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Simplifying Radius Grinding

Radius Grinding

The CUTTERMASTER Professional and Toycen Air Spindle has been designed for corner radius (bull nose) and ball nose grinding. Your attention to detail during set up is essential to your success. As with any surface on the cutter, grinding a radius can be tricky: although a 0.0002” nick won’t really affect the tolerance it will leave a blemish in your machined part.

The concept of this operation is that the grinding wheel and the tool must be located relative to the tool spindle pivot point so that the radius is created as the tool is rotated past the wheel.

There is a key difference in grinding bull nose versus ball nose corner rads. That is as follows:
show diagram

When grinding a bull nose you locate your wheel at angle in the y, x, and Z axes, set your indicators to zero, then move the wheel away from center (pivot) the desired radius (eg. 0.150” for a 0.150” radius), then bring the tool to the wheel using the x and y feed screws on the Radius Air carriages.
When grinding bull nose, you bring the tool to the wheel.

When grinding a ball nose, the center of the ball pivots at the center of the x,y pivot. You position the tool on center then bring the wheel to the tool.
When grinding ball nose, you bring the wheel to the tool.

True and Dress the wheel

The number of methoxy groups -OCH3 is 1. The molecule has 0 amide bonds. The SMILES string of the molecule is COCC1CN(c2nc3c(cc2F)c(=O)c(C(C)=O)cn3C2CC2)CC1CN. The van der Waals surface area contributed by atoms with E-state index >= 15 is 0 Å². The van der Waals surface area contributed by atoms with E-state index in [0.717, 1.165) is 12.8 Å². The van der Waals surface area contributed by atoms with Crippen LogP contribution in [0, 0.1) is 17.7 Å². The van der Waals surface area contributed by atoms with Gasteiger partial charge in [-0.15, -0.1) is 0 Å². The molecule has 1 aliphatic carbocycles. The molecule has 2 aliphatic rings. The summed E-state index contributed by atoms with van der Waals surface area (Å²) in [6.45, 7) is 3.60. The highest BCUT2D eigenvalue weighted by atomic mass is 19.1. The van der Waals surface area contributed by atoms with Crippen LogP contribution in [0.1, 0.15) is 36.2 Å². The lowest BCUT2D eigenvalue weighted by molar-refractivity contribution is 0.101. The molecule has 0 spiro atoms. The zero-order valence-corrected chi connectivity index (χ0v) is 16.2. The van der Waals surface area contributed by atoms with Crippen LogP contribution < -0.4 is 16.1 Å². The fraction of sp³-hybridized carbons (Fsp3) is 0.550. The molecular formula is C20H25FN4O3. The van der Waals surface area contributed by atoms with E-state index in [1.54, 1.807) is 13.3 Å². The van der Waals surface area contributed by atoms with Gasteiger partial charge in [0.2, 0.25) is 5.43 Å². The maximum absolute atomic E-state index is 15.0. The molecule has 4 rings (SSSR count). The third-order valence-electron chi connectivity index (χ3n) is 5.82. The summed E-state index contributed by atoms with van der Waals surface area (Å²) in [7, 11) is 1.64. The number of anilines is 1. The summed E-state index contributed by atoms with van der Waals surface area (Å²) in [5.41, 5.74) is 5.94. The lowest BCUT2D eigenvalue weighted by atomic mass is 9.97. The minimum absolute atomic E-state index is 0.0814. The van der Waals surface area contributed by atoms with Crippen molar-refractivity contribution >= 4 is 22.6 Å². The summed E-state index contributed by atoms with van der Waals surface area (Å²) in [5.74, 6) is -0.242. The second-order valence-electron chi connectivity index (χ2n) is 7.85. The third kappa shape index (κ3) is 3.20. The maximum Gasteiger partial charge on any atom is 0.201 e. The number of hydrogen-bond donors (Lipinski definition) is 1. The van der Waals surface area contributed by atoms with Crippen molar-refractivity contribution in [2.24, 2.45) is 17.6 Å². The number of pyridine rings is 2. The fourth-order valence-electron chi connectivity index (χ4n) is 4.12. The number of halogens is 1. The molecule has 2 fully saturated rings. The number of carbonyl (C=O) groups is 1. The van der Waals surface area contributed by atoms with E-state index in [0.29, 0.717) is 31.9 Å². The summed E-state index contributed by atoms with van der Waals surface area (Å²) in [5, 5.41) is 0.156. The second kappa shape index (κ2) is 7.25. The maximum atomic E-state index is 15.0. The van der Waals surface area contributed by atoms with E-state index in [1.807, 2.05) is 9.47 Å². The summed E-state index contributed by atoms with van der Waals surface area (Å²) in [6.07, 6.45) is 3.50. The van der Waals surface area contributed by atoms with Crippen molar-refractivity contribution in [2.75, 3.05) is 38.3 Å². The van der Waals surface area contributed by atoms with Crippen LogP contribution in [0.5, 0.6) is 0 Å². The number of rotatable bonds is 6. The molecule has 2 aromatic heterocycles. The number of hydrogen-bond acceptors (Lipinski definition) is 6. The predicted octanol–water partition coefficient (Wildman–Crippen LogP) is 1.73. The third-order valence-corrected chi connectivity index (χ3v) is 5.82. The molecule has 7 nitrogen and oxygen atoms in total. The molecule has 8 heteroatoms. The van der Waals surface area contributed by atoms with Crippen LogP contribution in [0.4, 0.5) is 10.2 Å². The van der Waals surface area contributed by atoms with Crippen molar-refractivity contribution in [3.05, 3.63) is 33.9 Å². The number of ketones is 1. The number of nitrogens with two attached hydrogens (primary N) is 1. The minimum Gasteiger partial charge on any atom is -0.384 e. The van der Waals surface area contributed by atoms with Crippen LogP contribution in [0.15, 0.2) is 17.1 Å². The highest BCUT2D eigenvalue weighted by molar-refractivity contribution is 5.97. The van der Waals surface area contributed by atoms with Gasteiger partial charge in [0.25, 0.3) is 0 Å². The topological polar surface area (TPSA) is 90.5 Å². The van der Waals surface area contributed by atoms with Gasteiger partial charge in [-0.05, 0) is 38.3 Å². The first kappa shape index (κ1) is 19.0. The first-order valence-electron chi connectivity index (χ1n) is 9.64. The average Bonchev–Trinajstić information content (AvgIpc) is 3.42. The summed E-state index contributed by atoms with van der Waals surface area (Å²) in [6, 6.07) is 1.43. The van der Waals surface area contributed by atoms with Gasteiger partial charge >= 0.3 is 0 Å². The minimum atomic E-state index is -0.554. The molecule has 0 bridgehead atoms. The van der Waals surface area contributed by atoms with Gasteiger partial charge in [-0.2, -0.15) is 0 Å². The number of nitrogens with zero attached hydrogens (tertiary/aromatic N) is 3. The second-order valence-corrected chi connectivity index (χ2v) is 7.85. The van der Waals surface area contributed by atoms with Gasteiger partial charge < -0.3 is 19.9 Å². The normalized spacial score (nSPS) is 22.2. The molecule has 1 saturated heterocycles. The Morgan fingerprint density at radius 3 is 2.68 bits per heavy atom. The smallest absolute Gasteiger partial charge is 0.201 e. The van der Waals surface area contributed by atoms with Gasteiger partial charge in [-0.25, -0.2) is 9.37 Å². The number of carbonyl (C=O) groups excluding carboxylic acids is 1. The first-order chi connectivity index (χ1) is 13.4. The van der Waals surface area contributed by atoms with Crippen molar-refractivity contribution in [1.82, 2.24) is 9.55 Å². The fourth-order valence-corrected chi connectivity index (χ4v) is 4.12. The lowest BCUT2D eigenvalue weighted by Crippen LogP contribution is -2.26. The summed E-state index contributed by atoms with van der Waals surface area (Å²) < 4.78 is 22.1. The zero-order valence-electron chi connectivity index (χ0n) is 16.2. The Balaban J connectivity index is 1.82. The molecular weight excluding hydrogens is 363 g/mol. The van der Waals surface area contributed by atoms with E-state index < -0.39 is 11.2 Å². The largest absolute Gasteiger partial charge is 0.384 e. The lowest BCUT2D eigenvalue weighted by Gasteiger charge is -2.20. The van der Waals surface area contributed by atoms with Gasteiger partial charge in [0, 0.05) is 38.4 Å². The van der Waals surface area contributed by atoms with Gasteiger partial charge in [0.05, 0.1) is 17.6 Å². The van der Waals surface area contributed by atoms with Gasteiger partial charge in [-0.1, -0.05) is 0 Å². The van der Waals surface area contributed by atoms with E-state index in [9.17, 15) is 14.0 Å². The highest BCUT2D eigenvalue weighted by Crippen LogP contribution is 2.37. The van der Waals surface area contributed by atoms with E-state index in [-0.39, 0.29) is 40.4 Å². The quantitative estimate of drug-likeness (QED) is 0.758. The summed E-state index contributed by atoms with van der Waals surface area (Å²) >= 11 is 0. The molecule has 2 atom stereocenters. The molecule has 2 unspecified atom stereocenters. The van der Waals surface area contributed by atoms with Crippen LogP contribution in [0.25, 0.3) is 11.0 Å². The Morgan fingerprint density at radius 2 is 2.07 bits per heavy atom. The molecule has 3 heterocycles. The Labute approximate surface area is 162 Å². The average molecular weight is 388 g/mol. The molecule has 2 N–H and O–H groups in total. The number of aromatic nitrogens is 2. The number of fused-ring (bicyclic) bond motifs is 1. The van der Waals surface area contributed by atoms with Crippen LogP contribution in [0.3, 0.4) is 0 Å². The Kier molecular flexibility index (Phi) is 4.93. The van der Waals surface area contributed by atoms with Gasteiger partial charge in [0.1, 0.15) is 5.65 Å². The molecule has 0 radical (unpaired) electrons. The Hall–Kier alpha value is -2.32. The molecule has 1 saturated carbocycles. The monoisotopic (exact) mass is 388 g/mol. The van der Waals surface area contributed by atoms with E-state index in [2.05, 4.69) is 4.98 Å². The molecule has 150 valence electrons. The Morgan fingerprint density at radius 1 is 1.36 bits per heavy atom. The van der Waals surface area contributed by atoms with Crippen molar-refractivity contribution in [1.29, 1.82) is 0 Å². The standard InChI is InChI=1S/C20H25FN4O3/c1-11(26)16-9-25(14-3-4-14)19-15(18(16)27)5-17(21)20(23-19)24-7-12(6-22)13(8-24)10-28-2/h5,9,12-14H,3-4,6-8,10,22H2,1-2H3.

Before setting up for your radius, make sure that the grinding wheel is shaped, trued and dressed using the Spindle Mounted Wheel Truing Device. It is important to know what part of the wheel is in contact with the tool throughout the grinding process. To facilitate this we want the outside corner of the wheel to be the farthest out with clearance on the inside. See section / diagram (.xx truing)

Bull Nose Corner Radius Set Up:
Tips to remember: the center of the arc of the corner radius is the pivot point of the radius spindle. Remember we are bringing the tool to the wheel.

Set up your CUTTERMASTER Professional like in the figure xx with magnetic dial indicators in place to keep track of both the x and y tables on the CUTTERMASTER Professional.
Tool Rest: The tool rest is not needed. The Indexing is used to position the tool.
Park the tool rest by removing it and installing it from the other end. This keeps the hole free from dust and can be used as a handle for when grinding the radius instead of holding the tube.

Backlash Compensator for z-axis indexing. If you find that there is any drift in the dial at the top of the tower

Set the Motor Rotation
Motor Tower is set clockwise ~1° to ensure the outside corner of the trued grinding wheel is proud. We want to be sure that we know which part of the wheel is grinding. Lock the motor pivot rotation.

Set the Motor Tilt Angle (Primary radius angle)
Choose an angle that suits your needs and is generally steeper than the side primary and less than the secondary. That is a starting point (most tools have different angles). Another way of saying this is take the side primary angle, plus the secondary angle and dividing by two. For example if you had a 3/4” end mill, the chart calls for 10° primary angle and a 18° clearance angle: (10° + 18°) / 2 = 14°. Therfore, you would set the motor tilt around 14°. Lock the motor tilt. This is a general rule not critical.

Locate Centers and Wheel Height at the desired height.
Install the center finder into the receiver in the center of the radius assembly. Bring the grinding wheel close to the center finder and use the z axis lead screw to set the height of the wheel. The height of the wheel should be level with the top of the center finder (center of the tool).